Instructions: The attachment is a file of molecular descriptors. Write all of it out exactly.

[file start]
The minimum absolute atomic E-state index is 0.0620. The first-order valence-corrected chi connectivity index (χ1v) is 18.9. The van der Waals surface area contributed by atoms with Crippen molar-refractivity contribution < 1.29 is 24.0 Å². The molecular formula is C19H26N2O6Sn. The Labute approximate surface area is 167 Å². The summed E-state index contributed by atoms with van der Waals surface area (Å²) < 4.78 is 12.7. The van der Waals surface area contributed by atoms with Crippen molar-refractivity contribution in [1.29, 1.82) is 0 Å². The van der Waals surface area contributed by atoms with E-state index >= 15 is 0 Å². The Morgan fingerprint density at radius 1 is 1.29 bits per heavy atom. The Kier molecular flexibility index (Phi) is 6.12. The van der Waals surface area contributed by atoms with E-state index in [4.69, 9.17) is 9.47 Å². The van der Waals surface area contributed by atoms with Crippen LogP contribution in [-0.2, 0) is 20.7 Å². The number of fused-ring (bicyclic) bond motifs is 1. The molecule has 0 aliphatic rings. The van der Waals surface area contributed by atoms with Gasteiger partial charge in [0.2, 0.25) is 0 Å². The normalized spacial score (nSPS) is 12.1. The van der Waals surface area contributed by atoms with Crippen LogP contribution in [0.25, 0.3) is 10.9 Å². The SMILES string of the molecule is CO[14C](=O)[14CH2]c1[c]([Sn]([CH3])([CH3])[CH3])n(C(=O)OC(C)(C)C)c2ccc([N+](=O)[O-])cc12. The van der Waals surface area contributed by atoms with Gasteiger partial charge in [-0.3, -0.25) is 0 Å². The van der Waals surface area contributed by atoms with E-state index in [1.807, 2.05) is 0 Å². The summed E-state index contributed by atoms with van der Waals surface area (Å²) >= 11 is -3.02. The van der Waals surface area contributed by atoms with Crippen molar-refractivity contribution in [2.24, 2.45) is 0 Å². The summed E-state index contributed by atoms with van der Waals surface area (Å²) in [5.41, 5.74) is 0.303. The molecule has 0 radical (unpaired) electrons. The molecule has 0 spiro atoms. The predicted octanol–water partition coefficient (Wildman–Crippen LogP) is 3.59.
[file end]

The minimum absolute atomic E-state index is 0.0620. The first-order valence-corrected chi connectivity index (χ1v) is 18.9. The van der Waals surface area contributed by atoms with Crippen molar-refractivity contribution < 1.29 is 24.0 Å². The molecular formula is C19H26N2O6Sn. The Labute approximate surface area is 167 Å². The summed E-state index contributed by atoms with van der Waals surface area (Å²) < 4.78 is 12.7. The van der Waals surface area contributed by atoms with Crippen molar-refractivity contribution in [1.29, 1.82) is 0 Å². The van der Waals surface area contributed by atoms with E-state index >= 15 is 0 Å². The Morgan fingerprint density at radius 1 is 1.29 bits per heavy atom. The Kier molecular flexibility index (Phi) is 6.12. The van der Waals surface area contributed by atoms with E-state index in [4.69, 9.17) is 9.47 Å². The van der Waals surface area contributed by atoms with Crippen LogP contribution in [-0.2, 0) is 20.7 Å². The number of fused-ring (bicyclic) bond motifs is 1. The molecule has 0 aliphatic rings. The van der Waals surface area contributed by atoms with Gasteiger partial charge in [0.2, 0.25) is 0 Å². The normalized spacial score (nSPS) is 12.1. The van der Waals surface area contributed by atoms with Crippen LogP contribution in [0.25, 0.3) is 10.9 Å². The SMILES string of the molecule is CO[14C](=O)[14CH2]c1[c]([Sn]([CH3])([CH3])[CH3])n(C(=O)OC(C)(C)C)c2ccc([N+](=O)[O-])cc12. The van der Waals surface area contributed by atoms with Gasteiger partial charge in [-0.3, -0.25) is 0 Å². The van der Waals surface area contributed by atoms with E-state index in [1.807, 2.05) is 0 Å². The summed E-state index contributed by atoms with van der Waals surface area (Å²) >= 11 is -3.02. The van der Waals surface area contributed by atoms with Crippen molar-refractivity contribution in [2.24, 2.45) is 0 Å². The summed E-state index contributed by atoms with van der Waals surface area (Å²) in [5.41, 5.74) is 0.303. The molecule has 0 radical (unpaired) electrons. The molecule has 0 spiro atoms. The predicted octanol–water partition coefficient (Wildman–Crippen LogP) is 3.59.